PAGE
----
In the last decade, Apple introduced their first line of notebooks that didn’t have dial-up modems built in, because dial-up modems were on their way out and most people didn’t need them anymore. But for the few that still did, they offered a little USB modem to ease the transition:
Three years ago, Apple introduced the MacBook Air, their first notebook that abandoned the optical drive, because optical drives were (and still are) on their way out. But they also sold this USB optical drive to ease the transition:
One year ago, Apple introduced the iPad, their first “computer”, sort of, that didn’t have a keyboard. But since keyboards are required for a lot of productivity tasks, they also made it compatible with Bluetooth keyboards and released the Keyboard Dock:
Apple went out of their way to convince the world that the iPad was a legitimate productivity device:
Most of us tried to rationalize the iPad’s purchase by telling ourselves that it could often replace a laptop. The productivity apps and the Keyboard Dock support that view: that the iPad is a new kind of computer that might replace your traditional computer, and therefore, it’s rational to spend over $500 for one.
But I don’t think that’s what happened in practice.
The iPad isn’t really a great “office productivity” device, in the traditional PC sense. It can be used that way in some cases, but it’s rarely the best tool for the job.
I never liked the Keyboard Dock (or using a Bluetooth keyboard with the iPad). It looked like a temporary hack, like the USB dial-up modem: a bridge from the old to the new until people didn’t need it anymore. And it was clunky: not only was its protruding shape awkward and difficult to pack in thin bags, but using a keyboard at all in iOS was (and remains) half-baked: users needed to constantly reach up and touch the screen in use. If you need a physical keyboard very often with the iPad, you’re probably better served using a laptop, especially now that the 11” MacBook Air exists.
It seems that Apple has discontinued the Keyboard Dock with the launch of the iPad 2, which confirms that they saw it as a temporary hack, too. And rather than issue a huge update to the iWork productivity apps, they branched out into different uses with iMovie and Garage Band, and beefed up the graphics processor more than any other upgrade to strongly benefit games.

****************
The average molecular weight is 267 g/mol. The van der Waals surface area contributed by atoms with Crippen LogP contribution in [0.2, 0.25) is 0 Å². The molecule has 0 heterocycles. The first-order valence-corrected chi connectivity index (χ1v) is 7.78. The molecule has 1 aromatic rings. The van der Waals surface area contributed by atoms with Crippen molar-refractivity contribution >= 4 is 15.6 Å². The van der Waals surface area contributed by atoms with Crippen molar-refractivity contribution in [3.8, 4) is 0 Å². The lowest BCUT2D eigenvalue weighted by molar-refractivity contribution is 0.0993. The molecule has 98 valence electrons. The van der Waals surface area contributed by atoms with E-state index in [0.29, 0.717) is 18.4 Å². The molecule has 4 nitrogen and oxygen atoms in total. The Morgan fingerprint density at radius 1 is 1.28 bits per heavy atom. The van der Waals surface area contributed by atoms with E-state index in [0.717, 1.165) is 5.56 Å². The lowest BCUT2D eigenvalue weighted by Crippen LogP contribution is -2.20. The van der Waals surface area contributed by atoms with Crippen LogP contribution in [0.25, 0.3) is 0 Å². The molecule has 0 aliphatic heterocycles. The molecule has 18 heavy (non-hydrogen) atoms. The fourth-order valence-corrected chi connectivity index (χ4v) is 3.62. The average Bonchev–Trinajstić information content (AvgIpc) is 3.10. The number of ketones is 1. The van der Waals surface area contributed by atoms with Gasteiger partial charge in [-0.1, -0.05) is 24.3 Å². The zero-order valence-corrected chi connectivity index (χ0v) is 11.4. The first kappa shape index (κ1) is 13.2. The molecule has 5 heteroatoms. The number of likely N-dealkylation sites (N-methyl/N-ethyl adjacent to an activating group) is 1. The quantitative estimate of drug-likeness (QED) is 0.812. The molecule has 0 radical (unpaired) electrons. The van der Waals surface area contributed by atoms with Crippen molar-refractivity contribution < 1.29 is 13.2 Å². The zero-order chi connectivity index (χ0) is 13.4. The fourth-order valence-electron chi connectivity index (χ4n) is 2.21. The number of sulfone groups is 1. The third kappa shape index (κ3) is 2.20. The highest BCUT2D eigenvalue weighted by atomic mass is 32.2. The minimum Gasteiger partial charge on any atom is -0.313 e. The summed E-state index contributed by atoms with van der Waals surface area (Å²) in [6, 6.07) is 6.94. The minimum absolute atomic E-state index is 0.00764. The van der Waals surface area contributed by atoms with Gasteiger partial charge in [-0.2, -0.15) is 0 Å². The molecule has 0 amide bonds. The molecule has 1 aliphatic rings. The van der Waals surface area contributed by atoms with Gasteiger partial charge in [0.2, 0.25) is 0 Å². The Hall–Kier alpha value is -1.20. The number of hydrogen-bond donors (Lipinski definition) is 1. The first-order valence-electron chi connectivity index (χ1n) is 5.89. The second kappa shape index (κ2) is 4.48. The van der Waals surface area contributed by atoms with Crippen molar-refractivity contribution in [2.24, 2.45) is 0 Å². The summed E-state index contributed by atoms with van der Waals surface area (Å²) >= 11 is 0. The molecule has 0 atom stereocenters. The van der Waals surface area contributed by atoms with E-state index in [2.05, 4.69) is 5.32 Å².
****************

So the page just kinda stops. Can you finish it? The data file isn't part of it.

I don’t think this was their plan from the start — I think Apple didn’t know any better than we did, a year ago, whether the iPad was going to end up as a productivity device in practice. They probably thought, like we did, that it would replace laptops a lot more often.
But, as often happens in technology, the iPad hasn’t “killed” the laptop at all — it has simply added a new role for itself. And that role doesn’t include office productivity for most of us.
Apple is now adapting to the market’s actual use by retreating somewhat from office productivity and pushing strongly into new territory — casual media creation — to see if that gets a stronger uptake in practice. I think it will be a lot more interesting than office productivity, but there’s still a lot of work that needs to be done in iOS to make it practical (especially regarding file transfers with computers).
Like Photo Booth on the Mac (and now also the iPad), casual iPad users will have fun playing around with GarageBand for a while. Maybe even iMovie once or twice.
I still don’t think Apple has found the sweet spot for the iPad’s usage: the ideal role it fills in personal computing. And I don’t think we, as developers or iPad owners, have found it, either. But I know that sweet spot exists, and for a computer category that has only existed for one year, we’re rushing towards it remarkably quickly.
This is why the iPad is truly exciting: we can see that it has great potential, and while we don’t quite know its nature yet, we’re pretty sure that it’s huge.